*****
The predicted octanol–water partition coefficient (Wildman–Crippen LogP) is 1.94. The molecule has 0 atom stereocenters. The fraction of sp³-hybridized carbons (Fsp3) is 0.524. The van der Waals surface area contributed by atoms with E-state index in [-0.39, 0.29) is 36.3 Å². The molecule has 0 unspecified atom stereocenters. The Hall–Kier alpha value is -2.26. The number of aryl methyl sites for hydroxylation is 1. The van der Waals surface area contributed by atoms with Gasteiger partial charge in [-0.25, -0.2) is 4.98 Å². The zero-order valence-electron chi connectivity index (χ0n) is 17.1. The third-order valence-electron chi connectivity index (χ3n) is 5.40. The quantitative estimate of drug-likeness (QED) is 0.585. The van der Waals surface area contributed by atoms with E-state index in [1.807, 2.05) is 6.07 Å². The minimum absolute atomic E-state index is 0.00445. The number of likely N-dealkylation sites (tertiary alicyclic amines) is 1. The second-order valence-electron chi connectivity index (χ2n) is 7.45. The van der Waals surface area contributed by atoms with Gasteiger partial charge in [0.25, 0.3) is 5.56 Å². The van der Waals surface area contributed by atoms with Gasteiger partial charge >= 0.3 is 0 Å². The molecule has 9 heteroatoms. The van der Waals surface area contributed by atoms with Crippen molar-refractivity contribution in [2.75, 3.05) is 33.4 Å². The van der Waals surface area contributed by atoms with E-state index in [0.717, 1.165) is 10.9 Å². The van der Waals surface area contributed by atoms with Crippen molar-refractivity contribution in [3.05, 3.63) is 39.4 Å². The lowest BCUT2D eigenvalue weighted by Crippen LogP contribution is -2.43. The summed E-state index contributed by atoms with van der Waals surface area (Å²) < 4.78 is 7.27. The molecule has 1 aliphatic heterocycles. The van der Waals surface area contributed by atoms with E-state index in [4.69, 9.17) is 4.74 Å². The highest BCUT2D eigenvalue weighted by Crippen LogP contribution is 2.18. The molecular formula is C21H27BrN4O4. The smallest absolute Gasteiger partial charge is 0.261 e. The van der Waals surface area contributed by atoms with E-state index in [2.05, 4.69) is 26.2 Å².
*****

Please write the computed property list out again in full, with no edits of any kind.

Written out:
The predicted octanol–water partition coefficient (Wildman–Crippen LogP) is 1.94. The molecule has 0 atom stereocenters. The fraction of sp³-hybridized carbons (Fsp3) is 0.524. The van der Waals surface area contributed by atoms with E-state index in [-0.39, 0.29) is 36.3 Å². The molecule has 0 unspecified atom stereocenters. The Hall–Kier alpha value is -2.26. The number of aryl methyl sites for hydroxylation is 1. The van der Waals surface area contributed by atoms with Gasteiger partial charge in [-0.25, -0.2) is 4.98 Å². The zero-order valence-electron chi connectivity index (χ0n) is 17.1. The third-order valence-electron chi connectivity index (χ3n) is 5.40. The quantitative estimate of drug-likeness (QED) is 0.585. The van der Waals surface area contributed by atoms with E-state index in [1.807, 2.05) is 6.07 Å². The minimum absolute atomic E-state index is 0.00445. The number of likely N-dealkylation sites (tertiary alicyclic amines) is 1. The second-order valence-electron chi connectivity index (χ2n) is 7.45. The van der Waals surface area contributed by atoms with Gasteiger partial charge in [0.25, 0.3) is 5.56 Å². The van der Waals surface area contributed by atoms with Gasteiger partial charge >= 0.3 is 0 Å². The molecule has 9 heteroatoms. The van der Waals surface area contributed by atoms with Crippen molar-refractivity contribution in [2.75, 3.05) is 33.4 Å². The van der Waals surface area contributed by atoms with E-state index in [0.717, 1.165) is 10.9 Å². The van der Waals surface area contributed by atoms with Crippen molar-refractivity contribution in [3.05, 3.63) is 39.4 Å². The lowest BCUT2D eigenvalue weighted by Crippen LogP contribution is -2.43. The summed E-state index contributed by atoms with van der Waals surface area (Å²) < 4.78 is 7.27. The molecule has 1 aliphatic heterocycles. The van der Waals surface area contributed by atoms with E-state index in [4.69, 9.17) is 4.74 Å². The highest BCUT2D eigenvalue weighted by Crippen LogP contribution is 2.18. The molecular formula is C21H27BrN4O4. The smallest absolute Gasteiger partial charge is 0.261 e. The van der Waals surface area contributed by atoms with E-state index in [2.05, 4.69) is 26.2 Å².